In the third edition of the textbook “Family Ties and Aging” co-authored by Ingrid Arnet Connidis and Amanda E. Barnett, University of Wisconsin-Stout associate professor of human development and family studies, Barnett dedicates the book to her late grandmother, Elizabeth Trowbridge, who showed her how to age with grace and style.
The book, on the intersection of family relationships and aging, was published in October and is available on Amazon and at Sage Publishing. “What makes this book unique is it doesn’t focus on a problem such as elder abuse or challenges in long-term care financing,” said Barnett, a family gerontologist. “This is about relationships and the wide range of experiences of older persons and their family ties. We continue to have relationships in later life, and they are important. Relationships early in life affect relationships later in life, and they affect both physical and psychological well-being.”
Seeing her mother become a caregiver yet strive to help her grandmother stay independent as long as possible helped Barnett develop an interest in aging. “There are challenges with independence, feelings of dependence and caregivers not having enough support themselves,” Barnett said. “They can feel lonely and overburdened.”
However, there was a positive outcome too. “My mom’s relationship continued to grow with my grandmother,” Barnett said. “Caring for my grandmother is something she says she will never regret. I got to see what being a caregiver looks like. It is possible to care for a loved one in a dignified, compassionate and caring way.”
Barnett became involved in the third edition when Connidis started looking for a second author to help update the book, which is used across North America and beyond by researchers, instructors and policymakers.
Barnett was found through her faculty web page by Sage Publishing and asked if she would want to write a proposal for Connidis. “I have been very fortunate,” Barnett said. “She is a wonderful mentor.”
Barnett started working on the 488-page book, during her spare time, in spring 2016.
Barnett has a bachelor’s degree from UW-Eau Claire in psychology, a master’s in human development and family studies from the University of Missouri-Columbia and a doctorate in family social sciences from the University of Minnesota.
Leah Faiad, who graduated from UW-Stout in May with her master’s degree in marriage and family therapy and works as a therapist in a group private practice in Andover, Minn., was Barnett’s graduate assistant and assisted with the book in the 2016-17 academic year. Faiad was paid through the College of Education, Hospitality, Health and Human Services Student Research Support Initiative.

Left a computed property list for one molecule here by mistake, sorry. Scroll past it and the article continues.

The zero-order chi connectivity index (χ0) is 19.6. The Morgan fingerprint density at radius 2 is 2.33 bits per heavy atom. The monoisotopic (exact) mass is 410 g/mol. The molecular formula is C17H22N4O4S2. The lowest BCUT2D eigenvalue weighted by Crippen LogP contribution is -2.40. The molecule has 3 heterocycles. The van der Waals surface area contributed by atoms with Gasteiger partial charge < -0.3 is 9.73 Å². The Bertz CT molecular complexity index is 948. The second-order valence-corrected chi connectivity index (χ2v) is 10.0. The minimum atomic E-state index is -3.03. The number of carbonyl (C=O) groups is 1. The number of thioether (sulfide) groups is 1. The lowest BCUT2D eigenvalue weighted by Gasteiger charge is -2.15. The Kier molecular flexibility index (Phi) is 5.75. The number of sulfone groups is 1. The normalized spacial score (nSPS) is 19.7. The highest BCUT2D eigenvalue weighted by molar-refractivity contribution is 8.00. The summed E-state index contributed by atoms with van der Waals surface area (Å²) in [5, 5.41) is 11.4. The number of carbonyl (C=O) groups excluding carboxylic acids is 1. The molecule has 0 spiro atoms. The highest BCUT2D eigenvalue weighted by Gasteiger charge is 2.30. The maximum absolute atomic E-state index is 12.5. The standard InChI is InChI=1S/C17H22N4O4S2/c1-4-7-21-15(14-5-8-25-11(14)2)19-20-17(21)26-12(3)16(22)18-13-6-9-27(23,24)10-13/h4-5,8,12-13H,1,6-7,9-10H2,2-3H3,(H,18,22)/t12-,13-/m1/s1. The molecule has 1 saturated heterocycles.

“I was drawn to work on this project with Amanda due to the evident need of our society, academic organizations and research institutions to emphasize such a vital part of family science,” Faiad said. “The aging population and corresponding research are often overlooked due to ageism and related systemic implications.
“Family Ties and Aging brings a much-needed research-based and refreshing outlook on important aspects of this population. What stands out about this text is its ability to be visually appealing and straightforward. Textbooks often have a stereotype of being dry and difficult to comprehend. However, I believe the organization provides life and zest to a topic that is often overlooked and misunderstood.”
She said the book is useful for a variety of postsecondary academic levels, and she liked the personal touches, including hand-painted cover art by Connidis and family photos from the co-authors that correspond with book topics.
Aging and relationships
Often, people simplify aging as death and dying and think of families as only those units with young children, Barnett said.
“We forget about siblings later in life. Many people start dating later in life after divorce or widowhood. There is a myth, bias or stereotype that those who don’t have children or grandchildren are lonely late in life. The research doesn’t necessarily support that. Older persons who don’t have children are making their own meaningful kin networks.”
Research shows that people in their 60s with grown children tend to become closer to their siblings. “Siblings are reconnecting; they are finding more opportunity to be together,” she noted.
The book addresses gay, lesbian, transgender, queer and plus relationships, which are evolving since same-sex marriage became legal in 2015. “In the past, older generations were less likely to come out or didn’t have the opportunity to marry,” Barnett said. “We think we will see, as the younger generations age, more acceptance and less stigma.”
Seniors sometimes are stereotyped as needing care from their children, but that often is not the case. “Parents are helping children,” Barnett said, such as financial and emotional support. “It is much more common for resources to go downward than for resources to go upward across the life course. Parents want that next generation to do well.”
Barnett believes there is interest in family and aging because everyone is aging. “We are all living it,” Barnett said. “It can be a time of growth and opportunity.”
UW-Stout is Wisconsin’s Polytechnic University, with a focus on applied learning, collaboration with business and industry, and career outcomes.
UW-Stout associate professor of human development and family studies Amanda Barnett co-authored the book “Family Ties and Aging.”